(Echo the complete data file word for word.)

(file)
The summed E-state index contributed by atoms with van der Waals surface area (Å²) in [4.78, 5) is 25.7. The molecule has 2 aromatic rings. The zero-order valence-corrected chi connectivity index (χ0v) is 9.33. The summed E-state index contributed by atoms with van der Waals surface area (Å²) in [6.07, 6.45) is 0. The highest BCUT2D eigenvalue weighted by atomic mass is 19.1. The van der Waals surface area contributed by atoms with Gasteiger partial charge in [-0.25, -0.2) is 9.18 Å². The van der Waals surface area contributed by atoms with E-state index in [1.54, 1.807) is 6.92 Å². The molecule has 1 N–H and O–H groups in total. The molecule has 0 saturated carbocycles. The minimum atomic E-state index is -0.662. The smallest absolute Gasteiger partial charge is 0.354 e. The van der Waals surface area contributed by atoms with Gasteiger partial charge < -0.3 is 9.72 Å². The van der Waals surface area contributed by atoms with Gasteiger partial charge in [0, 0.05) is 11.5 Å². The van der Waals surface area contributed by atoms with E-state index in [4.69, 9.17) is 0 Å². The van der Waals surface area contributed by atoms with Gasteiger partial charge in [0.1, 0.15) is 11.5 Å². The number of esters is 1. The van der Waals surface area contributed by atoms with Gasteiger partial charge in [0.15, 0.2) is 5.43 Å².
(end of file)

The summed E-state index contributed by atoms with van der Waals surface area (Å²) in [4.78, 5) is 25.7. The molecule has 2 aromatic rings. The zero-order valence-corrected chi connectivity index (χ0v) is 9.33. The summed E-state index contributed by atoms with van der Waals surface area (Å²) in [6.07, 6.45) is 0. The highest BCUT2D eigenvalue weighted by atomic mass is 19.1. The van der Waals surface area contributed by atoms with Gasteiger partial charge in [-0.25, -0.2) is 9.18 Å². The van der Waals surface area contributed by atoms with E-state index in [1.54, 1.807) is 6.92 Å². The molecule has 1 N–H and O–H groups in total. The molecule has 0 saturated carbocycles. The minimum atomic E-state index is -0.662. The smallest absolute Gasteiger partial charge is 0.354 e. The van der Waals surface area contributed by atoms with Gasteiger partial charge < -0.3 is 9.72 Å². The van der Waals surface area contributed by atoms with Gasteiger partial charge in [0, 0.05) is 11.5 Å². The van der Waals surface area contributed by atoms with E-state index in [4.69, 9.17) is 0 Å². The van der Waals surface area contributed by atoms with Gasteiger partial charge in [0.1, 0.15) is 11.5 Å². The number of esters is 1. The van der Waals surface area contributed by atoms with Gasteiger partial charge in [0.15, 0.2) is 5.43 Å².